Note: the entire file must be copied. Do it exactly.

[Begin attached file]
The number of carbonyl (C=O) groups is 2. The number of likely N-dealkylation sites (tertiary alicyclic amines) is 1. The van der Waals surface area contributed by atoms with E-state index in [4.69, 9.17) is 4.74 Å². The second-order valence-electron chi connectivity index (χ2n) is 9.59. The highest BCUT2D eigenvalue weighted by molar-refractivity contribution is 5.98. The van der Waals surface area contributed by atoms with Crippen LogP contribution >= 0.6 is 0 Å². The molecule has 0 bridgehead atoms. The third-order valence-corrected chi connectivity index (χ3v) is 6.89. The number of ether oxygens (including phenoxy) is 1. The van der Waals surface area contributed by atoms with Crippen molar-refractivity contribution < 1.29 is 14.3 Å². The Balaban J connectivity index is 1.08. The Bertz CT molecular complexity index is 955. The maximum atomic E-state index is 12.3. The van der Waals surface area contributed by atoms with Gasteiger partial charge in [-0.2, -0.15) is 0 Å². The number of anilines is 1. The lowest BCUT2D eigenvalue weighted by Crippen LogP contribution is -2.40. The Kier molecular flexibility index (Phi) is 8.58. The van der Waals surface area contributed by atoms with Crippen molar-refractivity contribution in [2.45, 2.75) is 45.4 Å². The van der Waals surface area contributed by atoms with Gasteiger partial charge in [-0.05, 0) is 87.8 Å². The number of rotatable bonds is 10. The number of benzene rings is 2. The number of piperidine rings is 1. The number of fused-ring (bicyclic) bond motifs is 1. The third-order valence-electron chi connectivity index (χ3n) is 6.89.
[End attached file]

The number of carbonyl (C=O) groups is 2. The number of likely N-dealkylation sites (tertiary alicyclic amines) is 1. The van der Waals surface area contributed by atoms with E-state index in [4.69, 9.17) is 4.74 Å². The second-order valence-electron chi connectivity index (χ2n) is 9.59. The highest BCUT2D eigenvalue weighted by molar-refractivity contribution is 5.98. The van der Waals surface area contributed by atoms with Crippen LogP contribution >= 0.6 is 0 Å². The molecule has 0 bridgehead atoms. The third-order valence-corrected chi connectivity index (χ3v) is 6.89. The number of ether oxygens (including phenoxy) is 1. The van der Waals surface area contributed by atoms with Crippen molar-refractivity contribution < 1.29 is 14.3 Å². The Balaban J connectivity index is 1.08. The Bertz CT molecular complexity index is 955. The maximum atomic E-state index is 12.3. The van der Waals surface area contributed by atoms with Gasteiger partial charge in [-0.2, -0.15) is 0 Å². The number of anilines is 1. The lowest BCUT2D eigenvalue weighted by Crippen LogP contribution is -2.40. The Kier molecular flexibility index (Phi) is 8.58. The van der Waals surface area contributed by atoms with Crippen molar-refractivity contribution in [2.45, 2.75) is 45.4 Å². The van der Waals surface area contributed by atoms with Gasteiger partial charge in [-0.05, 0) is 87.8 Å². The number of rotatable bonds is 10. The number of benzene rings is 2. The number of piperidine rings is 1. The number of fused-ring (bicyclic) bond motifs is 1. The third-order valence-electron chi connectivity index (χ3n) is 6.89.